帕特里克奥康纳的作品


1.忠告三明治


午餐时间,朱莉从霍奇森公司走出来,拾阶而下,转身来到大街上。她一直低垂着头,所以没有人看到她正哽噎不止。她的业绩一直很好,客户都对她称赞有加。长期以来她每天加班加点工作,以至于都不记得什么时候没晚走过了。可是,她却再一次与公司的晋升失之交臂。朱莉气得直瞪眼,感觉就像是被人用板砖砸了头。

通常情况下她都会马上重新振作起来。这种性格遗传自她的老爸——老头子总是笑呵呵的,无论遇到什么事儿都是个乐天派,直到咽了最后一口气。但是那天早上,她的男友加里——准确的说,是她的前男友——突然宣布要和她分手,这距离他提出两人同居还不到一个月的时间。加里说他认识了一个“非常性感”的女孩。可气的是,他脸上还洋溢着一副自我陶醉的神情;他竟然希望朱莉会为他感到高兴。屋漏偏逢连夜雨,这不,晋职的事儿又泡汤了。在拥挤的人行道上迂回前行,朱莉整张脸都抽搐着,努力不让自己哭出来。其实在生活的许多方面,她都不知道该朝哪个方向努力。不知道朝哪个方向努力的时候,叫她如何振作得起来呢?

朱莉快步绕过每一个可能遇到同事的地方。她沿着每天早晨上班的路线往前走着。一家闲置了很久才开业的店面现在是生意红火,人声鼎沸。只听见里面传来一个叫卖的声音,人们一边伸长脖子看热闹一边被逗得哈哈大笑。店门上挂着一个“忠告三明治”的牌子,还贴了张布告,上面写着:请在此处排队——忠告7美元起,美味三明治免费。队伍很长,排成了U字型,两边用警戒线和白色栏杆围成了防护栏来维持秩序。人群又爆发出一阵笑声:听得出那是善意的笑声。朱莉大步走了过去。这时身后又传来一阵欢呼声和拍手叫好的声音。她不情愿地迅速回头瞥了一眼。只见人们都“啧啧”感叹着,好像是被听到的什么触动了心弦。一个淡黄色头发的男子从店里走了出来,茫然地看着手里那份包好的三明治。人们转身看着他离开;会意地相互点了点头,直到里面又传来了笑声,他们才转回身,扯着脖子往里看。朱莉继续往前走,身后的笑声逐渐消失了。大街上各种嘈杂的声音不绝于耳,眼前一派灰蒙蒙、萧索破败的景象。在走到下一个十字路口前,她就转身折了回来,站到队伍的最后面。她个子矮,看不到里面究竟是个什么情况。队伍现在变成了三排。只听见里面传来一个男的声音叫着“下一位”,然后一个女的就开始问了什么问题。朱莉听不太清楚他们的对话,不过似乎很好笑。一个女的从店里走了出来,看上去既局促不安又满心欢喜;她快步离开,双手紧紧握着自己的三明治。接着从里面走出来的是一个年轻得多的女子,一只手拎着三明治。她走得很慢,眼睛睁得大大的,好像要撞到什么似的。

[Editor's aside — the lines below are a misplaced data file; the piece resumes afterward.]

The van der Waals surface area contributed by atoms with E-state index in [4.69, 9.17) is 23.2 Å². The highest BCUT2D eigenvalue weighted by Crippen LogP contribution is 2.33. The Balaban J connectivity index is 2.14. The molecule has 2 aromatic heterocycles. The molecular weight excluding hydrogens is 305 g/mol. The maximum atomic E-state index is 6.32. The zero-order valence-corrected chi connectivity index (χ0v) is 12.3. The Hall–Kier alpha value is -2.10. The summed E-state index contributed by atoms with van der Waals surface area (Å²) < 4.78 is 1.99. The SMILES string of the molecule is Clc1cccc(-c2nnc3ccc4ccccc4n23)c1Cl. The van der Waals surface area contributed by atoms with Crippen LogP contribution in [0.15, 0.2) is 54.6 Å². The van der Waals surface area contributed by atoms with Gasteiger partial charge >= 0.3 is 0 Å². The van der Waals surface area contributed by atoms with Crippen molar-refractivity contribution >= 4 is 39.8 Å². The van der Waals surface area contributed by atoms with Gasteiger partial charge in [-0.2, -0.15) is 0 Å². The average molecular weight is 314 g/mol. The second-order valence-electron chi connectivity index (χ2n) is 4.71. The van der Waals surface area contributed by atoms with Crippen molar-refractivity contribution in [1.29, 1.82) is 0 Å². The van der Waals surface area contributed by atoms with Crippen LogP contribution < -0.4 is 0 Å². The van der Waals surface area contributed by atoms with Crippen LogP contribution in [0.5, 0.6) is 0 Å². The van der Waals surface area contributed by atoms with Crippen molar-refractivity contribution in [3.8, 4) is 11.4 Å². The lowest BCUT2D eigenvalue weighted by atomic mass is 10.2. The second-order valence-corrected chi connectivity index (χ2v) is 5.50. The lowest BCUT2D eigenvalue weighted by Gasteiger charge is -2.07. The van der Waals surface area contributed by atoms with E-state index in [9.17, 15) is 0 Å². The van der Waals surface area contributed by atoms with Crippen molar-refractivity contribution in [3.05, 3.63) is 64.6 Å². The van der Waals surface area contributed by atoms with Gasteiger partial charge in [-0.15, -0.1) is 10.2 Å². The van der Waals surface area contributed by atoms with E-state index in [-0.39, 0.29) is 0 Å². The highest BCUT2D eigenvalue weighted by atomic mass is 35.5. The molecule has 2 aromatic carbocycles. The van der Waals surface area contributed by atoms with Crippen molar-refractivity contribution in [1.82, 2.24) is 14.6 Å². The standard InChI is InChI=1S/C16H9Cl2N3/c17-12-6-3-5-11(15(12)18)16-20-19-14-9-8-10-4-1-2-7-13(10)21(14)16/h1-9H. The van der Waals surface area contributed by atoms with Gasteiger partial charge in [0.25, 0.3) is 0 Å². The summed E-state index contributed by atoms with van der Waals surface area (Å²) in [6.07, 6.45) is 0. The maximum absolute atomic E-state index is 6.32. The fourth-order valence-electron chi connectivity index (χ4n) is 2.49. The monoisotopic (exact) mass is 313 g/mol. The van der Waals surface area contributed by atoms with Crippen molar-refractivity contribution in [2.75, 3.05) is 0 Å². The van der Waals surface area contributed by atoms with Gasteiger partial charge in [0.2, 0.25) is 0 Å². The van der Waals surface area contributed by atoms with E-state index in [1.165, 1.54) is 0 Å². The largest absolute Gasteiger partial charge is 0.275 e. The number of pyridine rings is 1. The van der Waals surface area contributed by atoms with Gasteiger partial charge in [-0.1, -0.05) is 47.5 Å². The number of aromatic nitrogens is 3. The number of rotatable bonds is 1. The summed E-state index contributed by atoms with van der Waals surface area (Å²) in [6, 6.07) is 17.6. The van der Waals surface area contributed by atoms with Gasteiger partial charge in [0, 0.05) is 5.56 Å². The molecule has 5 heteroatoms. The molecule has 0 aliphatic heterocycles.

“下一位!”

朱莉不再是队伍的最后一个,可是有前面的人阻挡着,她还是什么都看不到。只听见一个男的声音问道:“我讨厌我现在的工作。我该怎么办?”

“要么想办法让自己喜欢上现在的工作,要么就省吃俭用,拼命攒钱,然后辞职找份喜欢的工作。一共7美元。你想吃点儿什么?”

“呃…给我来份儿火腿奶酪番茄三明治。那个,还是要番茄酱吧。请给我加番茄酱。”

“火腿,奶酪,加番茄酱。看,已经做好啦。还满意吧?下一位!”

柜台那边传来了一个很低的声音。

“亲爱的,我听不清你在说什么。声音再大点儿。”

一个女的声音开始嚎叫。

“我男友要和我分手,可是他上个月才问过我要不要搬过去和他一起住。我到底该怎么办?”

   排队的人开始低声议论。朱莉整个身子都僵住了。她目瞪口呆地继续往下听。

“亲爱的,你得好好想想——你是爱他整个人,还是只喜欢他的长相?如果你真心爱他,那就努力捍卫你的爱情不要放弃,不过要是你男友朝三暮四的话,就说明他心里压根没你。那就重新开始好好享受生活,真爱总会来的。一共7美元。你想吃点儿什么?”

“呃…随便什么都行…”

“金枪鱼生菜番茄三明治。绿色分享装。下一位!”

朱莉身后的人提醒她继续往前走。她赶忙一个箭步向前补上了队伍的缺口。

顾客中有不少人都说不上来自己究竟想吃什么。如果他们犹豫不决的话,提供忠告的服务员就直接替他们点餐。没有人对此表示异议。

“我老婆是个贱女人。我该怎么办呢?”

说话的声音神气活现,他身边的朋友还在怂恿他。

“去向你老婆请罪,求她原谅你的所有缺点。一共10美元。你想吃点儿什么?”

“哎呀,我还以为三明治7美元一个呢。”

“三明治免费——好好看看门口的牌子。忠告收费7美元起,没有上限。你身上有10美元吧?”

“啊…有,当然有。”说话的声音现在懊悔不已。排队的人都会心地哈哈大笑,还有人跟着起哄。

“那你想吃点儿什么?”

“火腿奶酪三明治…呃…加芥末和酸黄瓜泡菜。